Data mining creates growing unease about patient privacy
The market for medical information is so opaque that many doctors and patients don't realize data from a lab or electronic health record may be anonymized and sold without their consent, according to an article at Scientific American.
It reports growing unease about the expanding use of data mining by commercial entities not just among privacy advocates but among health industry insiders as well.
While longitudinal studies can be beneficial by providing new insights into the long-term effects of drugs and treatments, the under-the-radar market for medical data, the lack of patient consent and the ease at which patients can be identified even from anonymized data raises concerns.
The article highlights a dominant data broker in the market, IMS Health, which collects data from three-quarters of all retail pharmacies in the U.S., as well as insurance companies and other medical organizations.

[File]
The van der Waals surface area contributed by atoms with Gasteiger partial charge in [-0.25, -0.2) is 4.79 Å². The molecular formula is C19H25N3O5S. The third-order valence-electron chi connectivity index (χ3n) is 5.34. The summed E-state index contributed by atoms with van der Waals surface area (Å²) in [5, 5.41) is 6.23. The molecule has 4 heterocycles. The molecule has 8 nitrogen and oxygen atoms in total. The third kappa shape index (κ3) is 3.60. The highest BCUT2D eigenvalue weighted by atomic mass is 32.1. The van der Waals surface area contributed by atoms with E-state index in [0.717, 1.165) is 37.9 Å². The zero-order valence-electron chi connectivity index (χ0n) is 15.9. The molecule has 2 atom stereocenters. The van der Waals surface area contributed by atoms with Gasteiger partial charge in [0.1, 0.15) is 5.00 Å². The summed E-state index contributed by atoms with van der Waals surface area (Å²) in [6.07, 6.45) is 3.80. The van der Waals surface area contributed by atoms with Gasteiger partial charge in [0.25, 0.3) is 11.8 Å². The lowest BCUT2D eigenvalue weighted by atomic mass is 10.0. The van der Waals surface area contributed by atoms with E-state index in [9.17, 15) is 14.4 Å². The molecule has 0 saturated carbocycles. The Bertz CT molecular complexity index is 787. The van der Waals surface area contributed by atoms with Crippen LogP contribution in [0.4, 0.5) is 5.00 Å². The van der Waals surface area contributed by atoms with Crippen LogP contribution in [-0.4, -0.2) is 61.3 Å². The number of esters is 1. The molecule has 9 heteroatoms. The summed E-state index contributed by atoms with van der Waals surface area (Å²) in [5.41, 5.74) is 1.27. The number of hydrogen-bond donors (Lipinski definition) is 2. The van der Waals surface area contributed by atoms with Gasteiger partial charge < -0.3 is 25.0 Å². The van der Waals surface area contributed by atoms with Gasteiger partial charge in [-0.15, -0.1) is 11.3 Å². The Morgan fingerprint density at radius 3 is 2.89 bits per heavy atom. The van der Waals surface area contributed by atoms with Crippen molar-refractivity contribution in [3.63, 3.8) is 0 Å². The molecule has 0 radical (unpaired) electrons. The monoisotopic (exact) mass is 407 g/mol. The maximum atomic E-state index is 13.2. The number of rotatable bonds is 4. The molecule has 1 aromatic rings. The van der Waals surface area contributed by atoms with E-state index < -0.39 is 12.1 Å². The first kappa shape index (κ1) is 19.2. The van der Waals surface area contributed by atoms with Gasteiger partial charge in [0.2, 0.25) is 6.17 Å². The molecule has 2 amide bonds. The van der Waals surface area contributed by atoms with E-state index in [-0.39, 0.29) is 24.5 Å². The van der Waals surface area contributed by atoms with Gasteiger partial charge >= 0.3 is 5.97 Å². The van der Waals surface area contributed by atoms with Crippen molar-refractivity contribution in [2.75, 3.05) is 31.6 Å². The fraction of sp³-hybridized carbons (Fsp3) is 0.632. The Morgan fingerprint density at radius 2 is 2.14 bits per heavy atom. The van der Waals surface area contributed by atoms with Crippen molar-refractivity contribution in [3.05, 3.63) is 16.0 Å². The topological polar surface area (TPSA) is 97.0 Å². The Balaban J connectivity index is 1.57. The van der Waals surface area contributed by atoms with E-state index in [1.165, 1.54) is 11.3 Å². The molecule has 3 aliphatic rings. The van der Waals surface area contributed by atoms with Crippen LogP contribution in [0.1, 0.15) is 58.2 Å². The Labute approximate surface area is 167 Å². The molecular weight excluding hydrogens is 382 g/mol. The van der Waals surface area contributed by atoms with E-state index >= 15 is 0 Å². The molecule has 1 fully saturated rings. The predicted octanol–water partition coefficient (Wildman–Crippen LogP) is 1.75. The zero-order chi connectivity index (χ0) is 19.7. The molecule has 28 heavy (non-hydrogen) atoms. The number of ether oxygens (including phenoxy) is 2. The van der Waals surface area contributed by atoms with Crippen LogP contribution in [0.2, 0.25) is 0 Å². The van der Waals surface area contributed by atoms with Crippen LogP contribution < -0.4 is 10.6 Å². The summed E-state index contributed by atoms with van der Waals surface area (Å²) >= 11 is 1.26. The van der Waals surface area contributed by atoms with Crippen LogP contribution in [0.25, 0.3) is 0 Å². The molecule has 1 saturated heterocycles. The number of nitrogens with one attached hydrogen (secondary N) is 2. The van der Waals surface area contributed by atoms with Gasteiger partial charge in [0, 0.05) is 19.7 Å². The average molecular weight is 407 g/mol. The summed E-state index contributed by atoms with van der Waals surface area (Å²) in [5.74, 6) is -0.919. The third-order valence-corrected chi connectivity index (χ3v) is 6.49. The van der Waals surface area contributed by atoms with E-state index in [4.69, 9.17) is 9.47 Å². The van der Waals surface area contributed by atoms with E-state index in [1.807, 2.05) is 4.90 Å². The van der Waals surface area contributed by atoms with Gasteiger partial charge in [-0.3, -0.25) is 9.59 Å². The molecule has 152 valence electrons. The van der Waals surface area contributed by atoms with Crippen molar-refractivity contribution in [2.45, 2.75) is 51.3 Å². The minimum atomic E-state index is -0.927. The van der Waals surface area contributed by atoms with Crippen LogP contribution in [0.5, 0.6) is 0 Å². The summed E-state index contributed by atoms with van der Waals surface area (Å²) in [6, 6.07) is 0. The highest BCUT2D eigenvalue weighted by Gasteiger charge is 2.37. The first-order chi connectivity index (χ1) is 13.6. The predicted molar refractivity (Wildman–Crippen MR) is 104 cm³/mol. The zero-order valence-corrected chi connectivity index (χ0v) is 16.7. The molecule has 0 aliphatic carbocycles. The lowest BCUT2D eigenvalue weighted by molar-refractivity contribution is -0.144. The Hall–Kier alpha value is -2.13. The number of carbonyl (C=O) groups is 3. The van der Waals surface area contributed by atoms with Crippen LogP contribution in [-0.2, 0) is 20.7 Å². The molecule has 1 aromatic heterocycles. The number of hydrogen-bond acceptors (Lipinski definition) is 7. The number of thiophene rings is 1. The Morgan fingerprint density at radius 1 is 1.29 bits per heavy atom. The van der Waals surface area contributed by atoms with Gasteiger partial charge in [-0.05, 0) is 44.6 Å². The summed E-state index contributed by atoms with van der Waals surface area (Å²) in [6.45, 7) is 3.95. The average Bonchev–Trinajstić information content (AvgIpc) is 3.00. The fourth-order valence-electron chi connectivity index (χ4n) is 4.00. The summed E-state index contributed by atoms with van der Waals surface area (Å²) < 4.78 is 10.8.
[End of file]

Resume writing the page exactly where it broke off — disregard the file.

Medical privacy rules do not apply to it and other medical data brokers because the data is designed to be anonymous. It collected data on individual doctors' prescribing habits, and when they complained, took the case all the way to the Supreme Court and won, according to the article.
Harvard researchers have shown that patients can be re-identified with just their Zip code, date of birth and gender, along with other publicly available data such as voter rolls.
Meanwhile, health insurance companies are mining ever more data on their members, including the kind of car they drive and the magazines they read, ostensibly in an effort to keep them healthy.
To learn more:
- here's the article
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